★ The tendency to use depressive brooding was measured in a sample of healthy volunteers. ★ Brooding tendencies are not related to behavioral outcomes of inhibitory control. ★ Brooding tendencies are positively related to neural activation in the anterior cingulate cortex. ★ Brooding tendencies affect performance efficiency but not performance effectiveness.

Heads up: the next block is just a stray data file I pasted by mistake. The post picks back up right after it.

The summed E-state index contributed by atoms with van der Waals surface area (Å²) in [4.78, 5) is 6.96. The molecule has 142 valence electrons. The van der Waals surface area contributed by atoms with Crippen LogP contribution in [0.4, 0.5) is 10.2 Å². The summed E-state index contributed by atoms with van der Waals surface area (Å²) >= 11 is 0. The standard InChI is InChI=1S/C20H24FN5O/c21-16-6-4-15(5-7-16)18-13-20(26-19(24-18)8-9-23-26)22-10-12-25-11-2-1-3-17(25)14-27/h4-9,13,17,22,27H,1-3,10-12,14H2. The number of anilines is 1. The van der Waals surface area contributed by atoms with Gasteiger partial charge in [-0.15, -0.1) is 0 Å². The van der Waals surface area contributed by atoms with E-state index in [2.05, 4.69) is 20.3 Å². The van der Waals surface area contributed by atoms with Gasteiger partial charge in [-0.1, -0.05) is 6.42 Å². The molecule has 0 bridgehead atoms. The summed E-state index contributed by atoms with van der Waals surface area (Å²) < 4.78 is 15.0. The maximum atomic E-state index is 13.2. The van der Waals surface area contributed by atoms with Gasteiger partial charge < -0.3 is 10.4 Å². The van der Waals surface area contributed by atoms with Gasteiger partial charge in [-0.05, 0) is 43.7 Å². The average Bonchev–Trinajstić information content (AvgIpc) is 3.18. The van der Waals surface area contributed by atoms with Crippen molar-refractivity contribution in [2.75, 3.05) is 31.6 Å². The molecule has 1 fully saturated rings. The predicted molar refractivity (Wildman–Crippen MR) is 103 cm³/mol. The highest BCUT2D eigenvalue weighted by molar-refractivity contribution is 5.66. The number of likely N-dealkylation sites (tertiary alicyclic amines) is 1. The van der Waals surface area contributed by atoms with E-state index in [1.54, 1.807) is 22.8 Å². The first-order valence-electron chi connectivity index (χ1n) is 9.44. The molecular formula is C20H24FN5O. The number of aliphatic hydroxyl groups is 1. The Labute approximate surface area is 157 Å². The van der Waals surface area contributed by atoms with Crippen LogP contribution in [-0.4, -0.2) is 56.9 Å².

Depressive brooding – a passive ruminative focus on one's problems, negative mood and their consequences – is a thinking style that places individuals at a greater risk to develop future psychopathology. In this study, we investigated whether inter-individual differences in depressive brooding are related to neural differences underlying the inhibition of a dominant response towards negative information in favor of the concurrent (positive) response. To exclude the possibility that information processes would be confounded by sustained negative mood or enhanced stress responses, a sample of thirty never-depressed healthy individuals was selected. The Cued Emotional Control Task (CECT) was used to index the ability to enhance cognitive control when encountering a negative stimulus associated with an incompatible stimulus–response mapping. Individual brooding scores were not related to behavioral performances on the CECT. On the other hand, whole brain analyses demonstrated that trait depressive brooding scores were positively associated with activation in the posterior parts of the dorsal anterior cingulate cortex (pdACC) while successfully inhibiting a response to negative relative to positive information. These findings demonstrate that brooding minds need to recruit more pdACC activation when inhibiting a dominant response towards negative information (in favor of a response towards positive), although they are performing similarly as low brooders at the behavioral level. Future research should investigate whether and how these brooding related neural adjustments in healthy volunteers are related to future psychopathology.